By Paul M. Dake, M.D.

Q: My children have had ear infections since they were less than a year old. Whenever we saw their doctor some years ago for this problem, I was given a prescription for a decongestant. Since we moved and they have a new doctor, decongestants have not been part of the treatment for their infections. Why the change?

A: Pediatric ear infections are always a result of abnormal fluid collection (mucus) inside the middle ear chamber. This mucus usually drains out of the chamber into the back of the throat, with yawning, chewing, or blowing one’s nose; we don’t feel it because it’s only a fraction of a drop in an area that’s moist all the time anyway. In the same way that decongestants tend to dry up nasal drainage, they also cause considerable thickening of any mucus trapped in the ear chamber, making it more difficult to clear it from the chamber. This has been shown to prolong the infection and the child’s pain, hence decongestants are no longer recommended for ear infections in children.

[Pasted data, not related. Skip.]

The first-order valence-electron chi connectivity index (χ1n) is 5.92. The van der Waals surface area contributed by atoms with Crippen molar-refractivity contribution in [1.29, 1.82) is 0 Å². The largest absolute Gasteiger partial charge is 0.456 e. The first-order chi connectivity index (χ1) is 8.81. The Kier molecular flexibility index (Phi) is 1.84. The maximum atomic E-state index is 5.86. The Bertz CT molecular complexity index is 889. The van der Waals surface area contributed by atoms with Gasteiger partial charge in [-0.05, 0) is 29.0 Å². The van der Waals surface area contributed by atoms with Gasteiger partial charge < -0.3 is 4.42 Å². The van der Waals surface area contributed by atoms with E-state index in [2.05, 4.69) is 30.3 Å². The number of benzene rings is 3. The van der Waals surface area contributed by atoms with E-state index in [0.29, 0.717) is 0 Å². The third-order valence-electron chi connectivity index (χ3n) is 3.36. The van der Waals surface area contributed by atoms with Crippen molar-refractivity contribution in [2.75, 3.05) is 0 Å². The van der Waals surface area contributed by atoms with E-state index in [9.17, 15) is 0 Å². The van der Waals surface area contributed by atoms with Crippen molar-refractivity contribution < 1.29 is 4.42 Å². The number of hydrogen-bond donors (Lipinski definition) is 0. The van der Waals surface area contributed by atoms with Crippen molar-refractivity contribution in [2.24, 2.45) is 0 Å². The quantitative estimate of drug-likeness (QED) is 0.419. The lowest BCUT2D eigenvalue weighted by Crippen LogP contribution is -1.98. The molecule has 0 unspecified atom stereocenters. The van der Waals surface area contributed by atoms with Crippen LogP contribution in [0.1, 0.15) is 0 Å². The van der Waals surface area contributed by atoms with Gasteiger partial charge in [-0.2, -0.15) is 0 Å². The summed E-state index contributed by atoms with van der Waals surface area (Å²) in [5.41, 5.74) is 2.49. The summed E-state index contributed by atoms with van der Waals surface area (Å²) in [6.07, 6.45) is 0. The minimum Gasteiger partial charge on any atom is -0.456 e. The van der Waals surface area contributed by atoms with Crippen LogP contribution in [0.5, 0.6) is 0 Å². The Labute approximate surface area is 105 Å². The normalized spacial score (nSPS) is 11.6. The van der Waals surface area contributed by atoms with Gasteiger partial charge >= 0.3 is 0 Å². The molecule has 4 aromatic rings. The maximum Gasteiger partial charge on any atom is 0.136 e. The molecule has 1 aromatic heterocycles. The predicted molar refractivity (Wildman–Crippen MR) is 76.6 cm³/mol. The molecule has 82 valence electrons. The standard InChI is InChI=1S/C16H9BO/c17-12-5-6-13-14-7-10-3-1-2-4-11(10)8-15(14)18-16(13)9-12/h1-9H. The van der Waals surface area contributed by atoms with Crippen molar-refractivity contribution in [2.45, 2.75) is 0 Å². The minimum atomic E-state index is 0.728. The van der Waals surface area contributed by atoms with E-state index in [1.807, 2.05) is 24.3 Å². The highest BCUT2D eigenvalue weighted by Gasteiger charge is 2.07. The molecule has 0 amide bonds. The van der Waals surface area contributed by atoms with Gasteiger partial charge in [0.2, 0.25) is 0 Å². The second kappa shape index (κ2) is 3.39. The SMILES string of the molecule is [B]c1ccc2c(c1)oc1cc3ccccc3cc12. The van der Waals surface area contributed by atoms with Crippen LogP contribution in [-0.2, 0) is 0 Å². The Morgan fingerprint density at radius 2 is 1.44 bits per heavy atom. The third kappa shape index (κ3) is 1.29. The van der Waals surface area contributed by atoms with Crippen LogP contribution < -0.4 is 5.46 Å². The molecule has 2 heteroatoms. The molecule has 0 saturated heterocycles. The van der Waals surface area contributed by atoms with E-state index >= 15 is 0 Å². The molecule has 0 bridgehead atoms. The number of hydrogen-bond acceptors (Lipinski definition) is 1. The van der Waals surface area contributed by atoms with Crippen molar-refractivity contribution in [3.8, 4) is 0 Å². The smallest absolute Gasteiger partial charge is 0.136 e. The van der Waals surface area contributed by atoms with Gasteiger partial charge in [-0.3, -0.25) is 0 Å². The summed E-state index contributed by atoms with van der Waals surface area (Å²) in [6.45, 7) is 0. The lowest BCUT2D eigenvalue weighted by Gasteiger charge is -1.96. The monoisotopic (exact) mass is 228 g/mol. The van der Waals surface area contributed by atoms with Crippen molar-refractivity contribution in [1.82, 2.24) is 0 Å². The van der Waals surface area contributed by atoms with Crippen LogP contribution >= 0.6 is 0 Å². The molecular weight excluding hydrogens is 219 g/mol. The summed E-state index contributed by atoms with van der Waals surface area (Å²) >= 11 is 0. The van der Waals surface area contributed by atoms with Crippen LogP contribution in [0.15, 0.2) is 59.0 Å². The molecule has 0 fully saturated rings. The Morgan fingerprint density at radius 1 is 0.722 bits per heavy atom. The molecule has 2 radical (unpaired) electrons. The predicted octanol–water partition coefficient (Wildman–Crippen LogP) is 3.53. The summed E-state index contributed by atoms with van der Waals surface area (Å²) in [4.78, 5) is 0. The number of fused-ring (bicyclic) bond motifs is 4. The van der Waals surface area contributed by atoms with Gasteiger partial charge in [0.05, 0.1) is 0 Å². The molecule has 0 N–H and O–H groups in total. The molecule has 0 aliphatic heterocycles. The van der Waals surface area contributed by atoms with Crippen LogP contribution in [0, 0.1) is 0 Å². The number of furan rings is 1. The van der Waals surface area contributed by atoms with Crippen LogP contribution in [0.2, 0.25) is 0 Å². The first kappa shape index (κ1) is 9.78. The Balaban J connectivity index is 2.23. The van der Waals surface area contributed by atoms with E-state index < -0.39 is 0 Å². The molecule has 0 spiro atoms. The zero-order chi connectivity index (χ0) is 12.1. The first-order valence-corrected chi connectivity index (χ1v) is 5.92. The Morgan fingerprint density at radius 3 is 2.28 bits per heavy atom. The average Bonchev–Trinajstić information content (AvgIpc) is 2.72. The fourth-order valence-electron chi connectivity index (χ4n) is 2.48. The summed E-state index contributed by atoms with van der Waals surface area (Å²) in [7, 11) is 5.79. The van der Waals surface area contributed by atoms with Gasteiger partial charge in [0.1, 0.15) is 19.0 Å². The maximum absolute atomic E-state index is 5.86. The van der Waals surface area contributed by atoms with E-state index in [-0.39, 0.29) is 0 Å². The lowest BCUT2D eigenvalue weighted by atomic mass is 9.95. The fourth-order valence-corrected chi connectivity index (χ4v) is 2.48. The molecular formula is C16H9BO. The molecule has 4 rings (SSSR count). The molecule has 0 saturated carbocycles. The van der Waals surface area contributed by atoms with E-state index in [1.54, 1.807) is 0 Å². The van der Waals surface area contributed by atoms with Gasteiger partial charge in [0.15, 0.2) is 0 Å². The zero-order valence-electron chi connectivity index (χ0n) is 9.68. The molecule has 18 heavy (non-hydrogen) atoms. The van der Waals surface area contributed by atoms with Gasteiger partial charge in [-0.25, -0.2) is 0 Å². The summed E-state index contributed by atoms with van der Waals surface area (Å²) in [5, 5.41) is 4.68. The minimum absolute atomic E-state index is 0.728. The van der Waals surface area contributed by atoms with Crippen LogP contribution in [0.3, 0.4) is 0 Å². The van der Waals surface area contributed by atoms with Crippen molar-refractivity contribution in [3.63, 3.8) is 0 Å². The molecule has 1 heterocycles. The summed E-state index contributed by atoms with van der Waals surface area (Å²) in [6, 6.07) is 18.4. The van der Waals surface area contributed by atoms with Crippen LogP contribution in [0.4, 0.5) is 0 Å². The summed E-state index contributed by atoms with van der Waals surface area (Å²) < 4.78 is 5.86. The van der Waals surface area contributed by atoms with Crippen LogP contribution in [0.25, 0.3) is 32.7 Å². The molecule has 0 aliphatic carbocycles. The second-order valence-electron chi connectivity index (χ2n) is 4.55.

To learn more about this and many other health topics, visit the American Academy of Family Physicians’ website, where you can click on the ‘Search’ box in the upper right corner of the website to enter your topic of interest or browse the alphabetically listed topics. I want to thank Carol S. for suggesting this topic; if you have any particular topic you would like to hear more about, please message me at

By Paul M. Dake, M.D.

Dr. Paul Dake is a Newberry native who recently retired from a long career in family medicine. He lives in Pinconning, Michigan.

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